Merck Manual

Please confirm that you are not located inside the Russian Federation

Quick Facts

How Blood Clots


The Manual's Editorial Staff

Last full review/revision Sep 2020| Content last modified Sep 2020
Click here for the Professional Version
Get the full details
NOTE: This is the Consumer Version. DOCTORS: Click here for the Professional Version
Click here for the Professional Version
Topic Resources

What is a blood clot?

A blood clot is a clump of material that your body makes to plug up a bleeding blood vessel. Blood clots look like dark purple jelly. They're made up of things in your bloodstream:

  • Platelets (cell-like blood particles)

  • Red blood cells

  • Special proteins called clotting factors

After your blood vessel heals, the blood clot isn’t needed anymore. Then your body breaks up (dissolves) the clot.

How does blood clot?

Platelets, red blood cells, and clotting factors circulate in your bloodstream. That way, they can be right there when a blood vessel gets cut or damaged. When a blood vessel is cut, a blood clot forms:

  • The blood vessel narrows to slow the flow of blood

  • Platelets stick to the damaged area of the blood vessel

  • The platelets release substances that activate the clotting factor proteins

  • The clotting factors form a net that traps red blood cells and more platelets

The clump of material quickly grows until it's big enough to plug the blood vessel.

Blood Clots: Plugging the Breaks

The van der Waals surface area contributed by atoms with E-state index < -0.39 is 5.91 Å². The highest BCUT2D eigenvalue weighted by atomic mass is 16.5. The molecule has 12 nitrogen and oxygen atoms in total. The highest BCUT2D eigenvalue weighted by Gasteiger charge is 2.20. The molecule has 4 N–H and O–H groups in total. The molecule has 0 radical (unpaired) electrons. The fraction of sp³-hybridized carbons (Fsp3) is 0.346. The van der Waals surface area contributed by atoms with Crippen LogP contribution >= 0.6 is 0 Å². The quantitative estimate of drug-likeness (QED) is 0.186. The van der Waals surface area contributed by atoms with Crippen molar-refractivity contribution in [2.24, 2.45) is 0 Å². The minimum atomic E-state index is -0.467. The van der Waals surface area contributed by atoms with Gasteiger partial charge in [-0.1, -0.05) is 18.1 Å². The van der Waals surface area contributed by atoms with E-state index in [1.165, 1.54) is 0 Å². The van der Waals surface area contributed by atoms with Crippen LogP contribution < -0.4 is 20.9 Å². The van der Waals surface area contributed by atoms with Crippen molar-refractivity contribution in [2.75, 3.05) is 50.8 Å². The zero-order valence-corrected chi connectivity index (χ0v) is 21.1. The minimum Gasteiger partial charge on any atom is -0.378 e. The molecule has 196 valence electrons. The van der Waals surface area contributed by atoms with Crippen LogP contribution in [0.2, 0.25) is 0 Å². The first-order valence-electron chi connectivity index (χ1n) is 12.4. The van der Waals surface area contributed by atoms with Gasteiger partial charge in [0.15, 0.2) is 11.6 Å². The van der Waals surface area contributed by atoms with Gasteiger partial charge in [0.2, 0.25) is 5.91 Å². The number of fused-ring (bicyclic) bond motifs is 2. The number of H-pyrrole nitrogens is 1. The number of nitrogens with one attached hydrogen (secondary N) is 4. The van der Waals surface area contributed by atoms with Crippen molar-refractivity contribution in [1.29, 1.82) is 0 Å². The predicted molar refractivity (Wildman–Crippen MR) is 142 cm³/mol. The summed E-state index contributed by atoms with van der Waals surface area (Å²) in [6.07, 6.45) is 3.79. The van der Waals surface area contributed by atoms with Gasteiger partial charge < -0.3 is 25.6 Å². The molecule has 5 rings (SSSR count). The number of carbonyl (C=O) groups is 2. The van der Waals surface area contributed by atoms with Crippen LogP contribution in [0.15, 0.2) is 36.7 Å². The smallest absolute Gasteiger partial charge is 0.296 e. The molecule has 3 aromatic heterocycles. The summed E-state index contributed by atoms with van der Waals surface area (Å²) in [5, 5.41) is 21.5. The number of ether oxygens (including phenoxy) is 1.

When an injury causes a blood vessel wall to break, platelets are activated. They change shape from round to spiny, stick to the broken vessel wall and each other, and begin to plug the break. They also interact with other blood proteins to form fibrin. Fibrin strands form a net that entraps more platelets and blood cells, producing a clot that plugs the break.

Blood Clots: Plugging the Breaks

What can go wrong with the clotting process?

Too much clotting

Some health problems cause your body to form too many blood clots (excessive blood clotting). Your clotting factors may be overactive. Or there may be a problem with your clot-dissolving system.

Too much clotting can lead to other problems such as:

  • Stroke from blocked vessels in the brain

  • Heart attack from blocked vessels leading to the heart

  • Pulmonary embolism, a problem that happens when your blood carries clots from your legs, pelvis, or belly area into your lungs

Not enough clotting

Some health problems keep your body from clotting enough. Even small damage to a blood vessel may lead to serious bruising and bleeding. You may not have enough platelets, or they may not work properly. Or you might not have enough clotting factors. Some medicines affect your ability to form clots.

How do doctors treat blood clots?

If your blood is clotting too much, doctors may give you:

  • Drugs such as aspirin that block platelets

  • Drugs that block your clotting factors

Drugs that block your clotting factors are sometimes called "blood thinners."

If you have a dangerous blood clot in your brain or heart, doctors may give you a clot-dissolving drug. Clot-dissolving drugs can also dissolve helpful blood clots, so you may start bleeding (but this is rare).

NOTE: This is the Consumer Version. DOCTORS: Click here for the Professional Version
Click here for the Professional Version
Others also read

Also of Interest


View All
Sickle Cell Disease
Sickle Cell Disease
Sickle cell disease is a blood disorder that is inherited from both parents. This disorder...